Edinburgh Fabrics has an amazing collection of Harris tweed and Moon tweed. And in the end I came away with four pieces, plus one for my BFF which I’m going to make into cute little winter shorts. So I have four new garments to add to my wardrobe planning.

First up is this amazing Harris tweed.  While £38 a very narrow meter, it practically jumped out, ran over and climbing into my bag the moment we walked in the store. I’m now searching for the perfect A-line skirt to make it up in.

Then this beautiful Moon wool in a heather color on sale for £25 a meter. This is going to Colette’s Phoebe dress.

We’d spent the previous day in Walker Slater, and it was sooo inspiring. So when I saw this subtle tartan (again £25 a meter) from Moon I knew it was going to  be the  Pleated pencil skirt  from Delia Creates.

I love flecked wool so was really excited to find this beautiful charcoal Moon wool with tiny turquoise, red and yellow flecks (£25 a meter). It may be another pleated pencil skirt or it may be a little blazer.

Finally is this lovely Moon wool my BFF got (alas not on sale, so £35), which are going to be for some Maritime shorts.


Sunshine & lollipops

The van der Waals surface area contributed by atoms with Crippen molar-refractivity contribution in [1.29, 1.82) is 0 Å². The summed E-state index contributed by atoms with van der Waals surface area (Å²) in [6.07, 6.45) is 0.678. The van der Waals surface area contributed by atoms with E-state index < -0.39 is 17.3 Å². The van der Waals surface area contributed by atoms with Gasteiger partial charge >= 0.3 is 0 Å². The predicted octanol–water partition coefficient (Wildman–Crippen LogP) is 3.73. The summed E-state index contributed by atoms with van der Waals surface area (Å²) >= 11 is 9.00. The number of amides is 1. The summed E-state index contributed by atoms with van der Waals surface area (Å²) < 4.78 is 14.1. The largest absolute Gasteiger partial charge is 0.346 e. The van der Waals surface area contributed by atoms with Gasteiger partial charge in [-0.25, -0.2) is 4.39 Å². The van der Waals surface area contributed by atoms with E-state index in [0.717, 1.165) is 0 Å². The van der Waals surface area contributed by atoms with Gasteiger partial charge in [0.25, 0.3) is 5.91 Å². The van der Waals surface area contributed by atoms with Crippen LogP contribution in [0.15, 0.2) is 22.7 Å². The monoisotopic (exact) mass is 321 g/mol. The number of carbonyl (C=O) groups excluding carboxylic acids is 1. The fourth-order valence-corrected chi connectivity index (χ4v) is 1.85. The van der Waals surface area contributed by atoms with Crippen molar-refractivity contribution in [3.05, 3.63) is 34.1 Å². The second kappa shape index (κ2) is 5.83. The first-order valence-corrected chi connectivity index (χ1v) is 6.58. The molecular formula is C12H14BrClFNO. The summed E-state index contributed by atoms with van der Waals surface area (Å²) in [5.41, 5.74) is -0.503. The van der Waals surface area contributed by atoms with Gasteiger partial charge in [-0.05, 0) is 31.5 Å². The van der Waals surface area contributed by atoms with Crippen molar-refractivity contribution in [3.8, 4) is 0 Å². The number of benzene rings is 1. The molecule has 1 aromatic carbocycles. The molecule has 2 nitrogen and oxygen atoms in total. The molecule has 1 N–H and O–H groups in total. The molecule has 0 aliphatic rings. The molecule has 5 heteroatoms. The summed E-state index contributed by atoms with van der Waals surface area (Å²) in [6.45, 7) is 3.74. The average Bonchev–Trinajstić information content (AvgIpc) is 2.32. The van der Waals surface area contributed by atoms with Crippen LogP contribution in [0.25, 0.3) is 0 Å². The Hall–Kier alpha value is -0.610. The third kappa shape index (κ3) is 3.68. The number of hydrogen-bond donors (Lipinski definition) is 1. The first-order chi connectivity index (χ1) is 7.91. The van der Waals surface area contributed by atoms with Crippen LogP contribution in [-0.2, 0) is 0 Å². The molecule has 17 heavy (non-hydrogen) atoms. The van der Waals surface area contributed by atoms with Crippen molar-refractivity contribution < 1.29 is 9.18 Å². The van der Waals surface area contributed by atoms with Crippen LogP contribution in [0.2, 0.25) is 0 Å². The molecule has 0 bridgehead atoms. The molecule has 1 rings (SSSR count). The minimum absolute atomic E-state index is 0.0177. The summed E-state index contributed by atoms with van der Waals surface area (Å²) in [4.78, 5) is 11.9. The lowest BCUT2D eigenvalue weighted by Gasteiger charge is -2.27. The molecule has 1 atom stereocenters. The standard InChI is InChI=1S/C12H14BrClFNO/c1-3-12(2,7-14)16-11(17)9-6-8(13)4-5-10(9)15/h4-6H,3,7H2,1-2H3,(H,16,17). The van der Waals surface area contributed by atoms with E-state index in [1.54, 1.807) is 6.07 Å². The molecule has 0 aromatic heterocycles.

31 Aug Bonnie

blue ginger dollSeveral months ago I picked up this fantastic organic interlock knit from Bizzy and Boos Fabric. I knew right away what I wanted to make with it: version B of Bonnie by Bluegingergirl. The only question was what fabric to use for the neckline and waistband. Having bought fabric a number of times from Bizzy and Boo, and knowing that Natasha was quite good at making recommendations, I asked for her help recommending the right shade of yellow ribbing. She suggested the ‘gold’ ribbing would be a nice, somewhat muted match. And it works perfectly together I think.

Version B has a scoop neck, 3/4 length sleeves and is cropped at the waist. The pattern is supper easy to follow and very quick to sew. I used a ‘jersey’ needle (80/12) on my machine – I would have liked  smaller one but that’s all I had left in my stash. And used the overlock stitch for all the seams, coupled with a twin needle to finish around the neck and sleeve hem..